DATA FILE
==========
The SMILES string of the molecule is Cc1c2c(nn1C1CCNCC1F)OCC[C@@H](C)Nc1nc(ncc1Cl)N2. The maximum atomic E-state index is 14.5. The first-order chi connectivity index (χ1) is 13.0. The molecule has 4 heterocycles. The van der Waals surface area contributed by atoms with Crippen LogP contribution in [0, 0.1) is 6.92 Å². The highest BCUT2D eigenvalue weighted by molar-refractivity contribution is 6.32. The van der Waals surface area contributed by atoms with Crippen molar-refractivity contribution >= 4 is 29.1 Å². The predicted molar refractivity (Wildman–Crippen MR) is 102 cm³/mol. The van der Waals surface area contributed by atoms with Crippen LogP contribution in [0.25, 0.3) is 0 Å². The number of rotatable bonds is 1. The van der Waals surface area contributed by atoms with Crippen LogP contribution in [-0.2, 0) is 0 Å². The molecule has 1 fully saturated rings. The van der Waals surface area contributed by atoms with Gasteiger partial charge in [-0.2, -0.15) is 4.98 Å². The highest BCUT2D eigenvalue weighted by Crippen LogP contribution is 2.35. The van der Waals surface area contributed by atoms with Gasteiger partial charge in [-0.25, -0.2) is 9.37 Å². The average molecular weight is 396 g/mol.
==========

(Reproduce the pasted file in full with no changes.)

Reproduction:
The SMILES string of the molecule is Cc1c2c(nn1C1CCNCC1F)OCC[C@@H](C)Nc1nc(ncc1Cl)N2. The maximum atomic E-state index is 14.5. The first-order chi connectivity index (χ1) is 13.0. The molecule has 4 heterocycles. The van der Waals surface area contributed by atoms with Crippen LogP contribution in [0, 0.1) is 6.92 Å². The highest BCUT2D eigenvalue weighted by molar-refractivity contribution is 6.32. The van der Waals surface area contributed by atoms with Crippen molar-refractivity contribution >= 4 is 29.1 Å². The predicted molar refractivity (Wildman–Crippen MR) is 102 cm³/mol. The van der Waals surface area contributed by atoms with Crippen LogP contribution in [0.25, 0.3) is 0 Å². The number of rotatable bonds is 1. The van der Waals surface area contributed by atoms with Crippen LogP contribution in [-0.2, 0) is 0 Å². The molecule has 1 fully saturated rings. The van der Waals surface area contributed by atoms with Gasteiger partial charge in [-0.2, -0.15) is 4.98 Å². The highest BCUT2D eigenvalue weighted by Crippen LogP contribution is 2.35. The van der Waals surface area contributed by atoms with Gasteiger partial charge in [-0.25, -0.2) is 9.37 Å². The average molecular weight is 396 g/mol.